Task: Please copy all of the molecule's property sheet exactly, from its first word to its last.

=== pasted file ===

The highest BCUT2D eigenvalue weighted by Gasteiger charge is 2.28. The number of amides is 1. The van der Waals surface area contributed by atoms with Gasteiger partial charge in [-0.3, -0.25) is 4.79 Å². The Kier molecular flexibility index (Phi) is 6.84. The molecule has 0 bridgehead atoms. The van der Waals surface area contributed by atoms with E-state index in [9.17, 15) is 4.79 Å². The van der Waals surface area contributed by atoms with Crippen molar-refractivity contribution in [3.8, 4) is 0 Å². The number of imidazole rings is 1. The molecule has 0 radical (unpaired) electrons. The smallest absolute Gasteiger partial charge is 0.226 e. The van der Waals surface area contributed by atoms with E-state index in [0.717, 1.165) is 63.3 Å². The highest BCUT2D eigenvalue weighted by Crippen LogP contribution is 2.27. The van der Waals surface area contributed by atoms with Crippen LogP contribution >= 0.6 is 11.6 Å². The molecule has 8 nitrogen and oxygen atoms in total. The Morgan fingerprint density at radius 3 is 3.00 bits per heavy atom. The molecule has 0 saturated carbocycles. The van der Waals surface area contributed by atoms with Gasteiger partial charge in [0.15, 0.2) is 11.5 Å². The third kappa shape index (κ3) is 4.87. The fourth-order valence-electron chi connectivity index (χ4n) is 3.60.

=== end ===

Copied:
The highest BCUT2D eigenvalue weighted by Gasteiger charge is 2.28. The number of amides is 1. The van der Waals surface area contributed by atoms with Gasteiger partial charge in [-0.3, -0.25) is 4.79 Å². The Kier molecular flexibility index (Phi) is 6.84. The molecule has 0 bridgehead atoms. The van der Waals surface area contributed by atoms with E-state index in [9.17, 15) is 4.79 Å². The van der Waals surface area contributed by atoms with Crippen molar-refractivity contribution in [3.8, 4) is 0 Å². The number of imidazole rings is 1. The molecule has 0 radical (unpaired) electrons. The smallest absolute Gasteiger partial charge is 0.226 e. The van der Waals surface area contributed by atoms with E-state index in [0.717, 1.165) is 63.3 Å². The highest BCUT2D eigenvalue weighted by Crippen LogP contribution is 2.27. The van der Waals surface area contributed by atoms with Crippen LogP contribution >= 0.6 is 11.6 Å². The molecule has 8 nitrogen and oxygen atoms in total. The Morgan fingerprint density at radius 3 is 3.00 bits per heavy atom. The molecule has 0 saturated carbocycles. The van der Waals surface area contributed by atoms with Gasteiger partial charge in [0.15, 0.2) is 11.5 Å². The third kappa shape index (κ3) is 4.87. The fourth-order valence-electron chi connectivity index (χ4n) is 3.60.